Entrepreneur’s life is all about the journey he has gone through. Some are good & some are bad. But real entrepreneur has the courage to see the obstacles as challenges. If you haven’t failed then you are not moving forward. Books are a great way to learn the life experience of many entrepreneurs. By reading their stories one can save time to solve a particular type of problem. Movies and books are a source of great inspiration and motivation.
Top 10 books an entrepreneur should read
These 10 books are my personal favourite books. These books helped me gain knowledge.Some you might have heard & some you may not have heard about. So I wanted to share with you the top 10 books that I liked the most.
#1. Shoe Dog : A Memoir by the Creator of Nike
Shoe Dog is, at its heart, an origin story, of both a global brand and a footwear lifer. At times it reads like pure adventure story, boys facing steeper and steeper challenges and finding ways through, often by the skin of their teeth. Also Netflix was in talks with writers to let them make movie/ series on Shoe Dog.
#2. Rich Dad , Poor Dad
Rich dad, Poor dad is a book written by Robert Kiyosaki. This book depicts his own life and is a comparison between 2 dads. Poor dad is his own dad who had all qualification but was still poor. Rich dad was his friend’s father who taught him financial knowledge. This book mainly focuses on the fact that “Don’t work for money, Make the money work for you”
#3. The intelligent Investor
Most people here will say yes and to the extent that there are some basics about investment philosophy covered that are important, I agree. However, people should know that the book was written in the early 1950s (and then updated over the following ~20 years). In those days the emphasis on close analysis of the financial statements (covered at a high level in this book and in much more detail in Graham’s Securities Analysis) was important and appropriate. The problem with this approach is that financial statements have become hugely less informative about companies today. It still is a good book for financial knowledge.
#4. Crushing It !!!
This book is from Four-time New York Times bestselling author – Gary Vay-Ner-Chuck. He has a certain way of moving you into action. He has a way of getting you to NOT worry about other people’s opinions (the ones that don’t matter anyway). In Vaynerchuk’s book “Crushing It!”, he discusses 8 intangibles you must have if you want to succeed in business:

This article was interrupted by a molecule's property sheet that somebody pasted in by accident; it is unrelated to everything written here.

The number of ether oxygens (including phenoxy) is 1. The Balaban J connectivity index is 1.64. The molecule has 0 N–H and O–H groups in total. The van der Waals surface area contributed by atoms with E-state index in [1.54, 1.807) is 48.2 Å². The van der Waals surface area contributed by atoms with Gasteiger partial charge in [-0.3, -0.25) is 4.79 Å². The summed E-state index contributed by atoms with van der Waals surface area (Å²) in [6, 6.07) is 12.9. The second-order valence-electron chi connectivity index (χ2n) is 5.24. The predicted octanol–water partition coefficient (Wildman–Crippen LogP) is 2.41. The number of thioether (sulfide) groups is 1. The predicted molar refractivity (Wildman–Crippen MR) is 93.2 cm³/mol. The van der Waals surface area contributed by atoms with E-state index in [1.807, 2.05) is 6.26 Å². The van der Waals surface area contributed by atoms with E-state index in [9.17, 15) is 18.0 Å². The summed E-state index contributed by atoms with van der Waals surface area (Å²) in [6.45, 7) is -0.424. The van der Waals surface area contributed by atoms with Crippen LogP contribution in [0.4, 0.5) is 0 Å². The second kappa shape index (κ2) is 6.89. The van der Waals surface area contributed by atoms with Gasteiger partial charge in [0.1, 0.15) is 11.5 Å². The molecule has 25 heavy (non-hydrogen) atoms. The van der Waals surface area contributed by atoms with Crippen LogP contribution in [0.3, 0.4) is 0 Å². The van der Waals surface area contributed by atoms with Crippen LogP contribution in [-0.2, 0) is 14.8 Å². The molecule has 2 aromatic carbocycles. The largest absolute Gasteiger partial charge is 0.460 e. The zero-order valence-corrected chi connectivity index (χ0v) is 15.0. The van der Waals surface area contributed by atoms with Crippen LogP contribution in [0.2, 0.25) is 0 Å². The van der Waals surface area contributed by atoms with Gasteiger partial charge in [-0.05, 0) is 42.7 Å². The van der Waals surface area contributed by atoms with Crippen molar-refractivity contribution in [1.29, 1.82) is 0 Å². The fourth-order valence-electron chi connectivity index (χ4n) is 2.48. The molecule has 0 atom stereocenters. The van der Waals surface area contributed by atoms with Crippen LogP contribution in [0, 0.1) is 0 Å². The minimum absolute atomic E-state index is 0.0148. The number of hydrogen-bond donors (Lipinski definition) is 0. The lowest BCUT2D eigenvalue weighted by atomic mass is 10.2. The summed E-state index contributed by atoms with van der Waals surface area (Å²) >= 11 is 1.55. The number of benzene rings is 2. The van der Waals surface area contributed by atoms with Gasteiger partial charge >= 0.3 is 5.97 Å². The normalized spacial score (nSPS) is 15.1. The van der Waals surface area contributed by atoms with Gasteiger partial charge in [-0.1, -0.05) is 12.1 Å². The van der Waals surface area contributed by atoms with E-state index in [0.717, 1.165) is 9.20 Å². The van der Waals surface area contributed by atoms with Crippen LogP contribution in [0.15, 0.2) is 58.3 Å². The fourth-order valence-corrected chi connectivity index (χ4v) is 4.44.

- Work ethic
- Ability to track consumer attention and master social platforms
#5. The Lean Startup
Most startups are built to fail. But those failures, according to entrepreneur Eric Ries, are preventable. Startups don’t fail because of bad execution, or missed deadlines, or blown budgets. They fail because they are building something nobody wants. Whether they arise from someone’s garage or are created within a mature Fortune 500 organization, new ventures, by definition, are designed to create new products or services under conditions of extreme uncertainly. Their primary mission is to find out what customers ultimately will buy. One of the central premises of The Lean Startup movement is what Ries calls “validated learning” about the customer. It is a way of getting continuous feedback from customers so that the company can shift directions or alter its plans inch by inch, minute by minute. Rather than creating an elaborate business plan and a product-centric approach, Lean Startup prizes testing your vision continuously with your customers and making constant adjustments
#6. Zero to One
This book is not actually a proper book, it was the notes of Peter Thiel’s student. They together sat together and formed this book. This book emphasises that startup should focus on innovation and not copying others ideas. The beginning of the book is essentially about the difference between going from “1 to n”, or horizontal progress (doing more of what’s already been done, improving incrementally) vs. going from “0 to 1”, or vertical progress (doing something totally new, that’s never been done before).
#7. Sell or be Sold
Whether it’s selling your company’s product in the boardroom or selling yourself on eating healthy, everything in life should be treated as a sale. And as sales expert Grant Cardone explains, knowing the principles of selling is a prerequisite for a better life.
#8. Selling the Invisible
If you think you’re selling a product, think again. Most companies that we see around us – such as McDonalds, Federal Express, American Express,etc. do not directly sell you their product. They sell you their story, their goal and form a community of like minded customers.
#9. Don’t Startup
This new release is a bit different from other books in this list. This book focuses on the failure part of business. Most books show you the glamour of startups, but they fail to shed light on failures. Failures will far outnumber successes. Make failure a friend. Become familiar with it – know how to look it in the eye
#10. The Blue Ocean Strategy
This book has helped me a lot in my current entrepreneur journey. This book talks about making a category/space of your own. In this space there is not much competition, no bloodshed and no red ocean. Here you can control your quality and prices and enjoy various benefits.
Readers Did I miss any? Leave a comment if you’ve got a different favourite on Entrepreneur Books.
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Interested in Starting a business? Read our article on Top 5 points to be taken care of before starting a startup